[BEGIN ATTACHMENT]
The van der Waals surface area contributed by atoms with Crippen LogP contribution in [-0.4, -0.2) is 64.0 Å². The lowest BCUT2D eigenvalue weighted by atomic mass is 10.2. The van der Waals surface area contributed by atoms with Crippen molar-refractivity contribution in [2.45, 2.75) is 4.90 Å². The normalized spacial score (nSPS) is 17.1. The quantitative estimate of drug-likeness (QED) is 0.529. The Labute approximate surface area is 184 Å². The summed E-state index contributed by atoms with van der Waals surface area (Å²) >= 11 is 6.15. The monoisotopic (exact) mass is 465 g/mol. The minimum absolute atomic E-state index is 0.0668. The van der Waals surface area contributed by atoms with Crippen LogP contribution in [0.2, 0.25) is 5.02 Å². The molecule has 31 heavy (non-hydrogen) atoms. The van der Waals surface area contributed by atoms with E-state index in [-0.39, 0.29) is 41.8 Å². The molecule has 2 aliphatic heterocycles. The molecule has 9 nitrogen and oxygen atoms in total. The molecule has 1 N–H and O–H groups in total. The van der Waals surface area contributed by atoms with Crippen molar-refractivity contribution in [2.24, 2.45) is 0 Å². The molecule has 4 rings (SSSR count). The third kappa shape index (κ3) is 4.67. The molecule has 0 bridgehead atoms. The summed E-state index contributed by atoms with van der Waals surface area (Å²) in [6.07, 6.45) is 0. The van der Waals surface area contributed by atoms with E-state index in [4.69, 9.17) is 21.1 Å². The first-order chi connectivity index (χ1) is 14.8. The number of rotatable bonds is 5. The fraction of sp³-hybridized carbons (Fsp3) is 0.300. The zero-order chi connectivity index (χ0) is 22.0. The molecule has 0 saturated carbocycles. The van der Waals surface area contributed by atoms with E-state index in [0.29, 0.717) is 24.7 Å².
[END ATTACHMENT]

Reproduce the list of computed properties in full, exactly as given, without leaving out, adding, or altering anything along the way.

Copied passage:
The van der Waals surface area contributed by atoms with Crippen LogP contribution in [-0.4, -0.2) is 64.0 Å². The lowest BCUT2D eigenvalue weighted by atomic mass is 10.2. The van der Waals surface area contributed by atoms with Crippen molar-refractivity contribution in [2.45, 2.75) is 4.90 Å². The normalized spacial score (nSPS) is 17.1. The quantitative estimate of drug-likeness (QED) is 0.529. The Labute approximate surface area is 184 Å². The summed E-state index contributed by atoms with van der Waals surface area (Å²) >= 11 is 6.15. The monoisotopic (exact) mass is 465 g/mol. The minimum absolute atomic E-state index is 0.0668. The van der Waals surface area contributed by atoms with Crippen LogP contribution in [0.2, 0.25) is 5.02 Å². The molecule has 31 heavy (non-hydrogen) atoms. The van der Waals surface area contributed by atoms with E-state index in [-0.39, 0.29) is 41.8 Å². The molecule has 2 aliphatic heterocycles. The molecule has 9 nitrogen and oxygen atoms in total. The molecule has 1 N–H and O–H groups in total. The van der Waals surface area contributed by atoms with Crippen molar-refractivity contribution in [2.24, 2.45) is 0 Å². The molecule has 4 rings (SSSR count). The third kappa shape index (κ3) is 4.67. The molecule has 0 bridgehead atoms. The summed E-state index contributed by atoms with van der Waals surface area (Å²) in [6.07, 6.45) is 0. The van der Waals surface area contributed by atoms with E-state index in [4.69, 9.17) is 21.1 Å². The first-order chi connectivity index (χ1) is 14.8. The number of rotatable bonds is 5. The fraction of sp³-hybridized carbons (Fsp3) is 0.300. The zero-order chi connectivity index (χ0) is 22.0. The molecule has 0 saturated carbocycles. The van der Waals surface area contributed by atoms with E-state index in [0.29, 0.717) is 24.7 Å².